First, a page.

Local News

High tides expected to invade key Dorchester roadway this weekend

High tides could cause flooding on Morrissey Boulevard in Dorchester beginning Thursday.

High tide flooding along Morrissey Boulevard in 2020. Barry Chin/Boston Globe

Those traveling along Morrissey Boulevard in Dorchester this week may have to reroute their vehicles due to high tides. 

High tides and possible flooding will impact the roadway starting Thursday and continuing through Monday, the Massachusetts Department of Conservation and Recreation said in an advisory

High tides are expected at the following times:

  • Thursday, Sept. 28, at 11:07 p.m.
  • Friday, Sept. 29, at 11:35 a.m.
  • Saturday, Sept. 30, at 12 a.m. and 12:23 p.m.
  • Sunday, Oct. 1, at 1:10 p.m.
  • Monday, Oct. 2, at 1:57 p.m.

Officials with the DCR are preparing for the possibility of closing Morrissey Boulevard from Freeport Street to UMass Boston during these times. Both the inbound and outbound sections of Morrissey would likely be closed in the event of flooding.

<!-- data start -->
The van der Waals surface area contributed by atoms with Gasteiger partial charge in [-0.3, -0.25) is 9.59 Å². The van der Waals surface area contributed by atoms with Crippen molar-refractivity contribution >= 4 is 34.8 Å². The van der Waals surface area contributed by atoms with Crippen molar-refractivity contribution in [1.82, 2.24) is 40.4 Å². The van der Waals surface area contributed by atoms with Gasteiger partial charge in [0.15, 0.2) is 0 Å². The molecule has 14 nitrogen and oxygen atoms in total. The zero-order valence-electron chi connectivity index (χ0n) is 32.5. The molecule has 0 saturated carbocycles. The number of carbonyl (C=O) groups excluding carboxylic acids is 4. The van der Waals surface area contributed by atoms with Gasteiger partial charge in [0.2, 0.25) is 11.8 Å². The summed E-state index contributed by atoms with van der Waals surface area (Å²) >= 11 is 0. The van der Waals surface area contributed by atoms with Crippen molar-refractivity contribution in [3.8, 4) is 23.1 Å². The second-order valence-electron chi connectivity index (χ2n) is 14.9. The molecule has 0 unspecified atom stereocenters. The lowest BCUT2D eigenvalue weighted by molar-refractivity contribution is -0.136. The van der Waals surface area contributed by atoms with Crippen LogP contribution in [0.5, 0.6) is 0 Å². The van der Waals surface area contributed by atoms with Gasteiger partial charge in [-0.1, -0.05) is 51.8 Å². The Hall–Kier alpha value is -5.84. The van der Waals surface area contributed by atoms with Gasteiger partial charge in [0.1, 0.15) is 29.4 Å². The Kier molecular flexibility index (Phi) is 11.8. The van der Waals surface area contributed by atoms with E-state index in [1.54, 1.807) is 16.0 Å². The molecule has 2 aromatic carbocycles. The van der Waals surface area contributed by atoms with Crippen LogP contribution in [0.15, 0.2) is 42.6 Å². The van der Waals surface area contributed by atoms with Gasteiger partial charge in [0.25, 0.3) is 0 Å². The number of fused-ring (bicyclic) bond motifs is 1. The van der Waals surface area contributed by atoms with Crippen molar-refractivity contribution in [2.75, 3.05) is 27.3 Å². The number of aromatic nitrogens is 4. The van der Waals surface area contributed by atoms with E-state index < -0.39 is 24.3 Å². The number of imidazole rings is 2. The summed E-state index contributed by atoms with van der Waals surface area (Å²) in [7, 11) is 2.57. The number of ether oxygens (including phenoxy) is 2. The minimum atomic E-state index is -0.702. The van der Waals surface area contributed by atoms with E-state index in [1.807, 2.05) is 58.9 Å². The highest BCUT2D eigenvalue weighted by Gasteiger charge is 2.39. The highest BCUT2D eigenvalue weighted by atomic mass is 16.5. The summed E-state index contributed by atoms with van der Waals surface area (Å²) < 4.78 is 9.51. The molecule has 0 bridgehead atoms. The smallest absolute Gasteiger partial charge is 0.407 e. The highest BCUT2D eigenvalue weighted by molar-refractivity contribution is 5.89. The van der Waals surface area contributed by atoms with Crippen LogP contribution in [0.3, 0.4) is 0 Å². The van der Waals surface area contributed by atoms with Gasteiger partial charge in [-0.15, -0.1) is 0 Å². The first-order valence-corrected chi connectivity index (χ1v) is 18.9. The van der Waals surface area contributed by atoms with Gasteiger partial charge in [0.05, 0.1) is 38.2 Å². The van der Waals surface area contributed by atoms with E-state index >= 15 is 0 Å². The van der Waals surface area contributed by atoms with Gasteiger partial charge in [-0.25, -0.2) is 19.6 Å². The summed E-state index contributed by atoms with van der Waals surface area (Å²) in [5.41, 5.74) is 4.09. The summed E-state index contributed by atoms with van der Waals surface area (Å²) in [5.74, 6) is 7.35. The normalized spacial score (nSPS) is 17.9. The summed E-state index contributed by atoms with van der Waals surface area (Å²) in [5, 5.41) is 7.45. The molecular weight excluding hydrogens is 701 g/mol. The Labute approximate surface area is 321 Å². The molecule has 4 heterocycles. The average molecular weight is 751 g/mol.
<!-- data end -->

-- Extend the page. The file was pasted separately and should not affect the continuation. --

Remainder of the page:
New traffic patterns will be clearly marked, the DCR said, and staff from the department will be on site. A police detail could also be necessary if the off-ramp from I-93 needs to be closed. 


For the most part, Boston is expected to experience gorgeous fall weather during this stretch of time. Aside from a slight chance of rain Friday night, the city should have partly sunny skies and daily high temperatures ranging from the mid-60s to the mid-70s. Therefore, rain is not expected to make the flooding worse. 

The stretch of Morrissey that would be impacted runs along the Dorchester waterfront, next to Savin Hill and Malibu Beach. High tides regularly impact Morrissey. While campaigning in 2020, Mayor Michelle Wu scheduled a press conference on Morrissey during a high tide to call for a “Boston Green New Deal.”

Developers are interested in building new streets in the area that are at higher elevations and better accommodate pedestrians and cyclists, according to StreetsblogMASS. In 2017, after a multi-year study, the DCR presented a proposal to redesign Morrissey with an eye toward climate resiliency and transportation safety. That was eventually scrapped, and a new plan to study the area was announced in 2021. 

In 2022, a state bond bill established “a special commission to study and examine the transportation, resiliency, infrastructure and multi-modal needs of the regional corridor of Morrissey boulevard in the city of Boston.” That commission was still being formed and had not yet met as of May 2023, StreetsblogMASS reported. 


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